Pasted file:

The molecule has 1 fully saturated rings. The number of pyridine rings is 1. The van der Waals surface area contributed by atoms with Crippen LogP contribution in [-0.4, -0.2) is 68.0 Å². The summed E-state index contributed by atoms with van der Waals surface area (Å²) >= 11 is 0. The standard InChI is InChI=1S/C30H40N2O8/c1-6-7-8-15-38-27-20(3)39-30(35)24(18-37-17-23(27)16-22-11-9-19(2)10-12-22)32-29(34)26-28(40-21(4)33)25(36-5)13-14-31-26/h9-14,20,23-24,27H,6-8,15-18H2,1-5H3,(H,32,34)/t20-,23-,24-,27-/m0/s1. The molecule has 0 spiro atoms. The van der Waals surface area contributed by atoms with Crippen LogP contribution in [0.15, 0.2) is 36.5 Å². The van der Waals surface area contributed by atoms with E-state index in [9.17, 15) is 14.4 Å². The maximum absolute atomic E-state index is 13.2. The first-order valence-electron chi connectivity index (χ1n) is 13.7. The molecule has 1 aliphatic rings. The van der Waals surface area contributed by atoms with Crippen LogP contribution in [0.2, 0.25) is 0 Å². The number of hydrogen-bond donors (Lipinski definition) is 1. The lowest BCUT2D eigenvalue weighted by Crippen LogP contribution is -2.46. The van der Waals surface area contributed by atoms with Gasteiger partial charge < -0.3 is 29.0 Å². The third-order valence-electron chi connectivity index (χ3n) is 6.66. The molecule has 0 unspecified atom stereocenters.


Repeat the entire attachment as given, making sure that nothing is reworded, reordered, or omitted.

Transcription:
The molecule has 1 fully saturated rings. The number of pyridine rings is 1. The van der Waals surface area contributed by atoms with Crippen LogP contribution in [-0.4, -0.2) is 68.0 Å². The summed E-state index contributed by atoms with van der Waals surface area (Å²) >= 11 is 0. The standard InChI is InChI=1S/C30H40N2O8/c1-6-7-8-15-38-27-20(3)39-30(35)24(18-37-17-23(27)16-22-11-9-19(2)10-12-22)32-29(34)26-28(40-21(4)33)25(36-5)13-14-31-26/h9-14,20,23-24,27H,6-8,15-18H2,1-5H3,(H,32,34)/t20-,23-,24-,27-/m0/s1. The molecule has 0 spiro atoms. The van der Waals surface area contributed by atoms with Crippen LogP contribution in [0.15, 0.2) is 36.5 Å². The van der Waals surface area contributed by atoms with E-state index in [9.17, 15) is 14.4 Å². The maximum absolute atomic E-state index is 13.2. The first-order valence-electron chi connectivity index (χ1n) is 13.7. The molecule has 1 aliphatic rings. The van der Waals surface area contributed by atoms with Crippen LogP contribution in [0.2, 0.25) is 0 Å². The number of hydrogen-bond donors (Lipinski definition) is 1. The lowest BCUT2D eigenvalue weighted by Crippen LogP contribution is -2.46. The van der Waals surface area contributed by atoms with Gasteiger partial charge < -0.3 is 29.0 Å². The third-order valence-electron chi connectivity index (χ3n) is 6.66. The molecule has 0 unspecified atom stereocenters.